Grand River Finds More Than 20% of Parents Consider Boarding School

Here’s a reflection of how the world changes. Grand River Academy commissioned a survey to explore just how widespread family considerations of boarding school might be.

More than 20% of American parents are open to considering boarding school for their child.

GRA finds that overall, 21.3% of American families, “over one-fifth of Americans ages 35 – 54 would consider sending their child to a boarding school.”

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GRA also found an age an gender gap among parent on boarding school:

“Of those surveyed…there was a slight eight percent difference in the amount of responses in favor of a boarding school from 35 – 44 year olds than 45-54 year olds. Within the 35 – 44 age range, Men were 10% more likely to consider the option of a private college prep school than women.”

Knowing that survey firms — under pressure from the survey’s patron — are sometimes willing to help make the numbers sing a particular tune, I exchanged notes with GRA head Tim Viands asking about the survey’s methods and approaches.

It’s above board.

My conversation with Viands:

Did y’all commission the survey or do it yourselves?

It was commissioned and was random, but targeted to demographics of the age group that would be making such decision.

Was it random? Did you do any sample defining (families with kids; families with boys)?
No.

Generally, what’s the story behind the survey?
The story behind the survey is to make the case that the boarding school concept is much more popular than many would think and the demographics behind the decision-makers.

Take a look at GRA’s full post (link above) where they layout the survey in graphics and link the potential of a boarding school education to other work done the success and engagement of boarding school alumni.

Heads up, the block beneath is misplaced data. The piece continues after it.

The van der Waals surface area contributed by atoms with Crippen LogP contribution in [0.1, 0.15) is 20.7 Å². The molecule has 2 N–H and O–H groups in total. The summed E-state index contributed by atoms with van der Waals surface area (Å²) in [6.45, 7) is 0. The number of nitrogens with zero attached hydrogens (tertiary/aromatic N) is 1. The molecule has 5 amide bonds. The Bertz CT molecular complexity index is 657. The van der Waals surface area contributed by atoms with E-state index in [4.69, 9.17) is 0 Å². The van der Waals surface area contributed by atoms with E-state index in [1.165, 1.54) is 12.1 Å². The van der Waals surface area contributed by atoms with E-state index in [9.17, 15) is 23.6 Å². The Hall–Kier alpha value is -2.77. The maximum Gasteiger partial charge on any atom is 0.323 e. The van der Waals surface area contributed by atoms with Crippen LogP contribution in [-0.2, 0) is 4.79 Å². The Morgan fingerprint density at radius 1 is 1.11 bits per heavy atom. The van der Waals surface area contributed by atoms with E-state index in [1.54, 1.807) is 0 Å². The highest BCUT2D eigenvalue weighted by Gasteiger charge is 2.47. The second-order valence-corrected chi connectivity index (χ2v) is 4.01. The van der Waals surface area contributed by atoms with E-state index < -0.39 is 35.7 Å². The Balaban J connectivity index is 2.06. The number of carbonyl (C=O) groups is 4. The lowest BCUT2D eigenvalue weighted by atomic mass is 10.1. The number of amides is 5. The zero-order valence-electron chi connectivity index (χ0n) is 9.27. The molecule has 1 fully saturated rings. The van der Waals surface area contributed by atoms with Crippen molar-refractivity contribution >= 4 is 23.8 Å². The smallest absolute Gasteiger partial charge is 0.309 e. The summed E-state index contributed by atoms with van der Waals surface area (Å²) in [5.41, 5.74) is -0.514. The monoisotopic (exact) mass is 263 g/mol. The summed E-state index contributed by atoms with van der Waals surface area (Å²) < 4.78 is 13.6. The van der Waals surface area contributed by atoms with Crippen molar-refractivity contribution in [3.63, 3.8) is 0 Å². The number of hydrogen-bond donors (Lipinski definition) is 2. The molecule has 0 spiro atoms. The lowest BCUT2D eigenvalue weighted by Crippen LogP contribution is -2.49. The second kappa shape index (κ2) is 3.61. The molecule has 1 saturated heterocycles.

• Sherri Bergman

    I am surprised by the age difference because the enrollment trend I have observed has been that we are seeing more students of older parents, particularly only or last children. I’m curious as to the wording of the question. If the question is “would consider,” it could just be that younger parents are more open minded in being willing to consider all options whereas older parents may be more set in their beliefs about child raising.

    • bfisher

      Sherri,

      Nice observations. I’ve seen the same trend as you over the past 20 years- older parents and grandparents participating in, or outright raising, the raising of grandchildren.

      I’m wondering if we seeing a shift away from greater grandparent participation with a newer generation of current parents?

      Thanks for reading.

  • Silver

    Best decision I have ever made was to send my youngest son to a college prep boarding school. He was at a very good private school but going away to boarding school promotes independence and maturity. He has grown up so much in the past 6 months and takes his school work so seriously. His self esteem has skyrocketed and as a parent i wish his older brother would have gone also.

Brian Fisher

A product of both private and public education, Brian Fisher served as a teacher, coach, dorm parent, and administrator at three different boarding schools. Brian also fills the role of Director of Development at Wolfeboro, The Summer Boarding School, in NH along with being a partner at AdmissionsQuest.

More by Brian Fisher

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